storage is always problem with solar --you need alot of it and to be able to keep it at dif temps levels ,to get what heat when you can  --so retro fit always going to be a problem.

or do like i saw a house in switerzland  

2 storey typical tall steep angled roof --one complete gable end was a tank

so you would have nearly 30ft to stratify the temps -- 

they do have very clear sunny days even in winter ,which would help very much as it would be being topped up 

and in summer whole tank would get hot eventually 

my guess about 15000litre tank

not a retro fit job ,unless you got a gable with no windows. lol

but I just wonder with very low energy modern houses if it might be possible to do --

Share this post


Link to post
Share on other sites
3 minutes ago, JSHarris said:

 

 

There's an explanation earlier, but a thermal store will drop the max output water temperature continuously whilst water is being drawn off, so needs to have a higher starting temperature in order to allow the TMV to hold the mixed DHW temperature at the right level as it discharges.

 

An unvented cylinder will tend to deliver all of the hot water it holds at near enough the same temperature until it's empty.  In general, because heat pumps both don't like running at high flow temperatures, and because they generally have a lower output than a boiler (so they have a longer recharge time) they should be used with a UVC, as they are very unlikely to be able to get a thermal store up to the 65°C to 75°C needed.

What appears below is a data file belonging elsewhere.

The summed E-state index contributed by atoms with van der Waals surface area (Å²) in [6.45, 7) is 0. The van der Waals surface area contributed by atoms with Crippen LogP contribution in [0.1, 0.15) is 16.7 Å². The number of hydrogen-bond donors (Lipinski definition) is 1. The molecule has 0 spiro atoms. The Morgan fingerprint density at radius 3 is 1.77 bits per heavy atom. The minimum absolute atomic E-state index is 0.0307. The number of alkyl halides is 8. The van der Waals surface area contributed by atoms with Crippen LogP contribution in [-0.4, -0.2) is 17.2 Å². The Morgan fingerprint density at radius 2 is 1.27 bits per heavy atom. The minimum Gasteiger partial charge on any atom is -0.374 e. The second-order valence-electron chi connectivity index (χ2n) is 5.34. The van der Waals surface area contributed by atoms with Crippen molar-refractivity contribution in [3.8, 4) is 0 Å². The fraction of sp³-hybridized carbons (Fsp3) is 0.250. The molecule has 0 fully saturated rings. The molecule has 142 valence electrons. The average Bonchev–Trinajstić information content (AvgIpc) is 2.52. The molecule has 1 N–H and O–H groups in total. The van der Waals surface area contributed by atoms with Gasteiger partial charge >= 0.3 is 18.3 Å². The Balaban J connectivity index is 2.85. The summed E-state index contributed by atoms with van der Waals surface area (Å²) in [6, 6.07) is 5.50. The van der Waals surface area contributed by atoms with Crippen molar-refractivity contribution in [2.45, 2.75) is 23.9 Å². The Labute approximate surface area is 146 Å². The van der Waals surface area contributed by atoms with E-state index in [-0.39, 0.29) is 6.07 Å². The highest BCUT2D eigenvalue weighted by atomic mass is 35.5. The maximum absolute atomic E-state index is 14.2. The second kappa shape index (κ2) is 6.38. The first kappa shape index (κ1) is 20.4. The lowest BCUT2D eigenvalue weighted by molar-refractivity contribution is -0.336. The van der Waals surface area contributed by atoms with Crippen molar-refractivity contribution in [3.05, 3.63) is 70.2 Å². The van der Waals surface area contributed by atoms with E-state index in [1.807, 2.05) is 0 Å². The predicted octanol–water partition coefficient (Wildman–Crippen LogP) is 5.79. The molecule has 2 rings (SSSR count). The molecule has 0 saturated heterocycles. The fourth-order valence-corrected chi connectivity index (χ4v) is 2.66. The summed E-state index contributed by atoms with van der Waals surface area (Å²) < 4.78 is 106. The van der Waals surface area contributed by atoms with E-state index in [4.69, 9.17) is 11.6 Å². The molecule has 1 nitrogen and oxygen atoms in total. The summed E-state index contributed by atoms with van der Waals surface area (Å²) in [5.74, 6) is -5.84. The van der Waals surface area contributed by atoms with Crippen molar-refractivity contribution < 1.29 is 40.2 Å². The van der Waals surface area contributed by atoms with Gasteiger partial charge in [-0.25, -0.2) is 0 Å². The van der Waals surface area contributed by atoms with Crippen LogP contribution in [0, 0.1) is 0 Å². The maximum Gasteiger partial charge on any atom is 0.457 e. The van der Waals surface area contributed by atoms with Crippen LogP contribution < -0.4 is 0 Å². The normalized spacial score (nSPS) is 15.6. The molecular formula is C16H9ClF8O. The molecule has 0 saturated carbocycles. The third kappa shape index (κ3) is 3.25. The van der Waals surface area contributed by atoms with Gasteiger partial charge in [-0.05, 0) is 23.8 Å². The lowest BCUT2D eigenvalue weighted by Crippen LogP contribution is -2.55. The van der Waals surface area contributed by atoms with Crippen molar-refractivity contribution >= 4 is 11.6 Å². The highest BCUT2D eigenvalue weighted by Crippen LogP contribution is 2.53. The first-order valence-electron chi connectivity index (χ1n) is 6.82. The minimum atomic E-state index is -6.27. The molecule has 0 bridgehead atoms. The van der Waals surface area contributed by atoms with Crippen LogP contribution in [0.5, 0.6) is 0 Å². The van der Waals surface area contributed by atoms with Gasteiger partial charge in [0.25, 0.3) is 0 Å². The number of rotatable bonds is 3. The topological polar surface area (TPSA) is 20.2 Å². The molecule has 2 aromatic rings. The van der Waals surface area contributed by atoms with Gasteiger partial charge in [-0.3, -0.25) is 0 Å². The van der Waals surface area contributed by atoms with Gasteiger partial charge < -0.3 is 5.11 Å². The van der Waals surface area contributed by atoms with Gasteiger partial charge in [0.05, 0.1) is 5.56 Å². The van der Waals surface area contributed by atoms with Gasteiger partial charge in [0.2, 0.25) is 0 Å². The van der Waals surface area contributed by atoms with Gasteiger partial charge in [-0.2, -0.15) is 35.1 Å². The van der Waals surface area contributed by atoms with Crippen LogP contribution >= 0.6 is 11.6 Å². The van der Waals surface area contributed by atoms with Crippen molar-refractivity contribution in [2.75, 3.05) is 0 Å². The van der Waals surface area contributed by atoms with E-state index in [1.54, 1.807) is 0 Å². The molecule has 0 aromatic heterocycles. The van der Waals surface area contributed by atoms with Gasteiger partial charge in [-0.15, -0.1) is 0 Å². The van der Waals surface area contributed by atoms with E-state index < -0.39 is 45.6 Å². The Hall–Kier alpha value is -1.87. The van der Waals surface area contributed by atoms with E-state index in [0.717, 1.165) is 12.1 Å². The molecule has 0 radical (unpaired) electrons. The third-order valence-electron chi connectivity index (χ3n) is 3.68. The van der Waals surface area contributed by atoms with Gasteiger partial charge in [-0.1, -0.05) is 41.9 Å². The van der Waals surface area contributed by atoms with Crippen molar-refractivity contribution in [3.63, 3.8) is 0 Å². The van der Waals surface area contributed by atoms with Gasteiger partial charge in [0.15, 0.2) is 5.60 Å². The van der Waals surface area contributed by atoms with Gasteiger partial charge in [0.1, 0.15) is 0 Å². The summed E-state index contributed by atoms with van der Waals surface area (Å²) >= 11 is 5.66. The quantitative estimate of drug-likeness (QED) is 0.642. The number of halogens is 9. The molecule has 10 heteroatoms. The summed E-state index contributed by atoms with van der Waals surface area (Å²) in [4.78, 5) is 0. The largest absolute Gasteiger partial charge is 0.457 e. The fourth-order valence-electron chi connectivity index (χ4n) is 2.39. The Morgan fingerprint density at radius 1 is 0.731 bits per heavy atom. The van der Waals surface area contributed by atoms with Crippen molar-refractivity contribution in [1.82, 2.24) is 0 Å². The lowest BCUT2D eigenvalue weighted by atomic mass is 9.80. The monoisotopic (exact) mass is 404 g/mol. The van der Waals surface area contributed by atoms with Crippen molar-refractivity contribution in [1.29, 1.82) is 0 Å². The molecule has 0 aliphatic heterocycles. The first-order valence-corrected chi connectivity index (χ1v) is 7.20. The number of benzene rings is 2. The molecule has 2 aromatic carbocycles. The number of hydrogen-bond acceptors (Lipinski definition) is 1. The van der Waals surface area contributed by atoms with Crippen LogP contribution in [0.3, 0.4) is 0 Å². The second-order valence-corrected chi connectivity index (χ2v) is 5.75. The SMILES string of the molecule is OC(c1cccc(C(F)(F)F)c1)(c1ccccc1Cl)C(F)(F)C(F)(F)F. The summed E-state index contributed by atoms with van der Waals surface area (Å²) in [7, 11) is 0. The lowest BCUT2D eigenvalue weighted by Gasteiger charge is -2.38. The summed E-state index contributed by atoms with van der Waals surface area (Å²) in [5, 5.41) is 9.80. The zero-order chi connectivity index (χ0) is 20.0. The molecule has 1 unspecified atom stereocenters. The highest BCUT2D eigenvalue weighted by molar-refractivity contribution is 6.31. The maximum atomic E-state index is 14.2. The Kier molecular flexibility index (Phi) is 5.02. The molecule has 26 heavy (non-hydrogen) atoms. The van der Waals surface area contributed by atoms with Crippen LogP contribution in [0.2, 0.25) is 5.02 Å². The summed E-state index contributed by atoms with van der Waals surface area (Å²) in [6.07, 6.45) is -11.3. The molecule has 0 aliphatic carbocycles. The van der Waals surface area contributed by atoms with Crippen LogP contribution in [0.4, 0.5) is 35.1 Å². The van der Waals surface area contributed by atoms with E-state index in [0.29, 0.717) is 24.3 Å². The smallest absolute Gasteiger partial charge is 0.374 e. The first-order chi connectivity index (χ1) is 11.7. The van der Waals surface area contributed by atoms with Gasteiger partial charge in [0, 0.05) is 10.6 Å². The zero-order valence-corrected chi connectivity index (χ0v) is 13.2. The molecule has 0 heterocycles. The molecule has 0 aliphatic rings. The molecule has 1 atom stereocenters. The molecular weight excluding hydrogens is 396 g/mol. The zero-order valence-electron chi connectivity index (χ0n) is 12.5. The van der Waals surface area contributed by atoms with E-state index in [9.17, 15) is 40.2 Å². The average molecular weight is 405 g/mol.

so basically if it has an indirect coil its a thermal store if it does not its and UVC

 in that case the tank on my ecodan unit is an unvented cylinder,as the heating is done via a plate exchanger and an immersion in parent volume  

Edited by scottishjohn

Share this post


Link to post
Share on other sites
4 minutes ago, scottishjohn said:

so basically if it has an indirect coil its a thermal store if it does not its and UVC

 

 

No, not at all.  Both can have different coil arrangements depending on the application.

 

A thermal store holds a body of inhibited water which is heated to a fairly high temperature.  It then "instantly" heats cold potable water coming in to an internal or external heat exchanger at mains pressure.  The body of water inside the thermal store doesn't move or flow anywhere, it just sits there and stores heat.

 

A UVC is a mains water pressure fed cylinder where the water in the cylinder is the hot water source.

  • Thanks 1

Share this post


Link to post
Share on other sites
1 minute ago, scottishjohn said:

so basically if it has an indirect coil its a thermal store if it does not its and UVC

An UVC has potable water inside it, so that is the water that comes out of the tap.  It is heated by a heat input coil that runs from the sealed primary circuit with inhibitor,  To use with a heat pump you should get one with a high capacity large area input coil.

 

You can have more than one input coil for different heat sources.

 

A thermal store has never changing contents, that just gets heated and cooled time and time again.  Hot water is delivered by passing cold mains water through he aheat ercchange coil at the top of the tank, or through a plate heat exchanger.

Share this post


Link to post